An Integrated Management Paradigm for Skull Base Chordoma Based on Clinical and Molecular Characteristics
Background: Mounting evidence supports that skull base chordoma (SBC) is a heterogenous disease spanning a wide spectrum of biologic behavior. However, it remains unclear how the tumors' genotype can be used to guide management.
Objective: Previous work categorized SBCs in three groups based on the percentage of cells within the tumor having 9p21 and 1p36 deletions by FISH: The low risk Group A (9p21 del 0–3% AND 1p36 del 0–15%), the high-risk Group C (9p21 del ≥ 25% AND 1p36 del >15%), and an intermediate risk Group B (all other combinations). By integrating this genetic information with data relevant to the extent of resection (EOR) and use of adjuvant radiation (AdjXRT), we sought to refine an evidence-based management algorithm for SBC.
Methods: Of 263 SBC cases, 152 had complete FISH information. Kaplan–Meier survival estimation and Cox proportional hazard modeling were employed to determine the contributions of the genotype, the EOR and AdjXRT to progression-free survival (PFS) after surgery.
Results: Consistent with prior data, groups A, B and C had dramatically different outcomes ([Fig. 1A]). Reinforcing the significance of the tumors' genotype on outcomes, these differences remained dramatic even when only considering cases with gross total resections (GTRs) ([Fig. 1B]). In group C, both the EOR and AdjXRT altered outcomes ([Fig. 2]). In group B, while EOR was very significant, AdjXRT only improved outcomes in patients without GTRs ([Fig. 3]). In group A, all but one patient had GTRs, and AdjXRT did not significantly alter the course of disease ([Fig. 4]). The one patient had bulky residual disease within the brainstem, and it eventually progressed after 4 years. Notably, the high GTR rates are likely explained by the significantly smaller tumor size (p = 0.011) in this group (mean = 0.98 cc) compared to the other two groups (group B and C, mean = 4.28 cc) and general lack of invasiveness (less likely to have coronal extension, or span more than two segments of the clivus, p < 0.001). Also of note is that group A tumors were more likely to occur in young people (p = 0.005), and more likely to be asymptomatic at presentation p < 0.001). Recurrent tumors were more common in group C, followed by group B and then group A. Patients developing metastatic disease had higher percentages of 1p36 deletions (p = 0.007), as well as Ki67 proliferation indices (p = 0.007).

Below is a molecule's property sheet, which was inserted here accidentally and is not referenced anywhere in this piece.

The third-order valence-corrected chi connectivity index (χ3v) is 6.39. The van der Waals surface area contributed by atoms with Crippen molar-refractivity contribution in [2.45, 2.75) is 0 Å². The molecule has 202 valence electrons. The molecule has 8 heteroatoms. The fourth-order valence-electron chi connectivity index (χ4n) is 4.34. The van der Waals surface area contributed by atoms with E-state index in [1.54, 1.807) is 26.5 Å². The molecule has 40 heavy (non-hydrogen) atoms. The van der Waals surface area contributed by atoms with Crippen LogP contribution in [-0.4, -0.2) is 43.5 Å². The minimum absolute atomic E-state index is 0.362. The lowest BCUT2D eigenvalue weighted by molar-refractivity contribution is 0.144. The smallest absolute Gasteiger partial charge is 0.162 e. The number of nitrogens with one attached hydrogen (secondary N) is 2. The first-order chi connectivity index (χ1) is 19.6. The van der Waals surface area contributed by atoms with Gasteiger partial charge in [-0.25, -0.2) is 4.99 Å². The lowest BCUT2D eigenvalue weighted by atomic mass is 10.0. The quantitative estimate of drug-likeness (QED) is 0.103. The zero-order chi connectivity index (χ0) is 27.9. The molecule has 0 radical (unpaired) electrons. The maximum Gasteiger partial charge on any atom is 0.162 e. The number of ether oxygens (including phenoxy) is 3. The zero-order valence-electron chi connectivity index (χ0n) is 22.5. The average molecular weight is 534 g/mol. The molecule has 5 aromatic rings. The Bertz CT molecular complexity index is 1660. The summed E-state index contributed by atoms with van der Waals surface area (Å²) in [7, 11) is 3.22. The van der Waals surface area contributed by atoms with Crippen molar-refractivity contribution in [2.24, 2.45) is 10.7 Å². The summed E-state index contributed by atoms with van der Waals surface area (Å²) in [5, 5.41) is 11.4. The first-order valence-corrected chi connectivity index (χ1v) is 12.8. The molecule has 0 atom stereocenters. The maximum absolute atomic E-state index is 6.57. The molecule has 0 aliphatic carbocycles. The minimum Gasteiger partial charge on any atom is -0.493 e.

Conclusions: Although the genotype appears to be the strongest prognostic factor, GTRs have a significant impact in intermediate and high risk groups. Adjuvant radiation improves outcomes in group C regardless of the EOR. However, in group B, radiation is beneficial only in cases where GTR cannot be achieved. The genotype can also be predictive of certain tumor phenotypes, as well as of the clinical presentation.
Die Autoren geben an, dass kein Interessenkonflikt besteht.
Artikel online veröffentlicht:
12. Februar 2021
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